Lastly, an increasingly appreciated antioxidant and anti-inflammatory polyphenolic, hydroxycinnaminic acid (HCA), was found at significant levels within the digestive tracts of the Liquid Hope-fed mice. HCA is clinically relevant to conditions of intestinal inflammation as it has been shown to exert influence on markers associated with greater risk of complications.  This is yet another benefit to consuming an organic, whole food enteral formula that contains ingredients such as rosemary and turmeric.  Of course the most important finding in all of this was the overall better level of health observed by the investigators. As they summarize in their conclusion, “Mice fed LH in this model of gut inflammation had superior outcomes compared to mice fed the other commonly used enteral formulas.”

~ John Bagnulo MPH, PhD.

 

Resources:

1. Liang Y et al. Oral Administration of Compound Probiotics Ameliorates HFD-Induced Gut Microbe Dysbiosis and Chronic Metabolic Inflammation via the G Protein-Coupled Receptor 43 in Non-alcoholic Fatty Liver Disease Rats. Probiotics Antimicrob Proteins. 2018 Jan 20.

2. Rowin J, Xia Y, Jung B, Sun J. Gut inflammation and dysbiosis in human motor neuron disease. Physiological Reports. 2017;5(18):e13443. doi:10.14814/phy2.13443.

3. Reeves AE, Koenigsknecht MJ, Bergin IL, Young VB. Suppression of Clostridium difficile in the Gastrointestinal Tracts of Germfree Mice Inoculated with a Murine Isolate from the Family Lachnospiraceae. McCormick BA, ed. Infection and Immunity. 2012;80(11):3786-3794. doi:10.1128/IAI.00647-12.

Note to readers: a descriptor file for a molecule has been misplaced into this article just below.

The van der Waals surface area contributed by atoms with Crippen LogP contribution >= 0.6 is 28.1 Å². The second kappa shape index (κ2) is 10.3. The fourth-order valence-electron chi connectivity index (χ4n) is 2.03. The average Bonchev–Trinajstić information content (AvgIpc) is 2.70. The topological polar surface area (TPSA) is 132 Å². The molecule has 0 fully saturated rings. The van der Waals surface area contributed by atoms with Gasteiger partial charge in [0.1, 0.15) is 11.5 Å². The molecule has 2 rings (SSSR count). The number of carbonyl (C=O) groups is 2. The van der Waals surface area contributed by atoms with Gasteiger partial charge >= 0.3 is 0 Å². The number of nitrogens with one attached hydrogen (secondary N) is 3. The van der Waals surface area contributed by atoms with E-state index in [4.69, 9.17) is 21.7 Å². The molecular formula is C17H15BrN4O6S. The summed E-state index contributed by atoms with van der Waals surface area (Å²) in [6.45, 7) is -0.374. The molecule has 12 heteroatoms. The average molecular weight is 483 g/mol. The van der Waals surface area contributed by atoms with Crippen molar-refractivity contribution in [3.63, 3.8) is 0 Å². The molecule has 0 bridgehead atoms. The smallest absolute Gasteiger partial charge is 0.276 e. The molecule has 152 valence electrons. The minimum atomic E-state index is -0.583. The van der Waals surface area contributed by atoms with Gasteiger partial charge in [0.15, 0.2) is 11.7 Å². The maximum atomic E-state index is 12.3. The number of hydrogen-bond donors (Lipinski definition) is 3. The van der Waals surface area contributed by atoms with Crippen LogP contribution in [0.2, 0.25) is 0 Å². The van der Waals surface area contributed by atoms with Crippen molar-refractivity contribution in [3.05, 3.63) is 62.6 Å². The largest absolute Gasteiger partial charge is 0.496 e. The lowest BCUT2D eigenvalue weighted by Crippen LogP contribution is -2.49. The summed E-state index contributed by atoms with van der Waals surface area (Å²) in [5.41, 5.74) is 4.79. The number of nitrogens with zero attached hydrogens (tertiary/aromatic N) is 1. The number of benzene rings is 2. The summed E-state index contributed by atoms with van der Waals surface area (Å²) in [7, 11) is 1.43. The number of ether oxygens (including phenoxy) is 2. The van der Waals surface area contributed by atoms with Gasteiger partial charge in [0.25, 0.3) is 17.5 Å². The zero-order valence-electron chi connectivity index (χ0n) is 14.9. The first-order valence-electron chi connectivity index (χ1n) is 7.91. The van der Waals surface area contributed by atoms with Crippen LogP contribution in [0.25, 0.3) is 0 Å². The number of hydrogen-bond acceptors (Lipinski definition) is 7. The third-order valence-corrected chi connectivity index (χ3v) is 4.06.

4. Erb Downward JR, Falkowski NR, Mason KL, Muraglia R, Huffnagle GB. Modulation of Post-Antibiotic Bacterial Community Reassembly and Host Response by Candida albicansScientific Reports. 2013;3:2191. doi:10.1038/srep02191.

5. Suwantarat N, Logan LK, Carroll KC, et al. The Prevalence and Molecular Epidemiology of Multidrug-Resistant Enterobacteriaceae Colonization in a Pediatric Intensive Care Unit. Infection control and hospital epidemiology. 2016;37(5):535-543. doi:10.1017/ice.2016.16.

6. Hurrell E, Kucerova E, Loughlin M, et al. Neonatal enteral feeding tubes as loci for colonisation by members of the EnterobacteriaceaeBMC Infectious Diseases. 2009;9:146. doi:10.1186/1471-2334-9-146.

7. Winter SE, Lopez CA, Bäumler AJ. The dynamics of gut-associated microbial communities during inflammation. EMBO Reports. 2013;14(4):319-327. doi:10.1038/embor.2013.27.

8. Pols TWH, Puchner T, Korkmaz HI, Vos M, Soeters MR, de Vries CJM. Lithocholic acid controls adaptive immune responses by inhibition of Th1 activation through the Vitamin D receptor. Rottenberg ME, ed. PLoS ONE. 2017;12(5):e0176715. doi:10.1371/journal.pone.0176715.

9. Ward JBJ et al. Ursodeoxycholic acid and lithocholic acid exert anti-inflammatory actions in the colon. Am J Physiol Gastrointest Liver Physiol. 2017 Jun 1;312(6):G550-G558. doi: 10.1152/ajpgi.00256.2016. Epub 2017 Mar 30.

10. Studer N, Desharnais L, Beutler M, et al. Functional Intestinal Bile Acid 7α-Dehydroxylation by Clostridium scindens Associated with Protection from Clostridium difficile Infection in a Gnotobiotic Mouse Model. Frontiers in Cellular and Infection Microbiology. 2016;6:191. doi:10.3389/fcimb.2016.00191.

11. Lee J-Y, Arai H, Nakamura Y, Fukiya S, Wada M, Yokota A. Contribution of the 7β-hydroxysteroid dehydrogenase from Ruminococcus gnavus N53 to ursodeoxycholic acid formation in the human colon. Journal of Lipid Research. 2013;54(11):3062-3069. doi:10.1194/jlr.M039834.

12. Alam MA, Subhan N, Hossain H, et al. Hydroxycinnamic acid derivatives: a potential class of natural compounds for the management of lipid metabolism and obesity. Nutrition & Metabolism. 2016;13:27. doi:10.1186/s12986-016-0080-3.

 

 

Contact:

Pameal Cone

pamela@functionalformularies.com

Nutritional Medicinals LLC

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Centerville, Ohio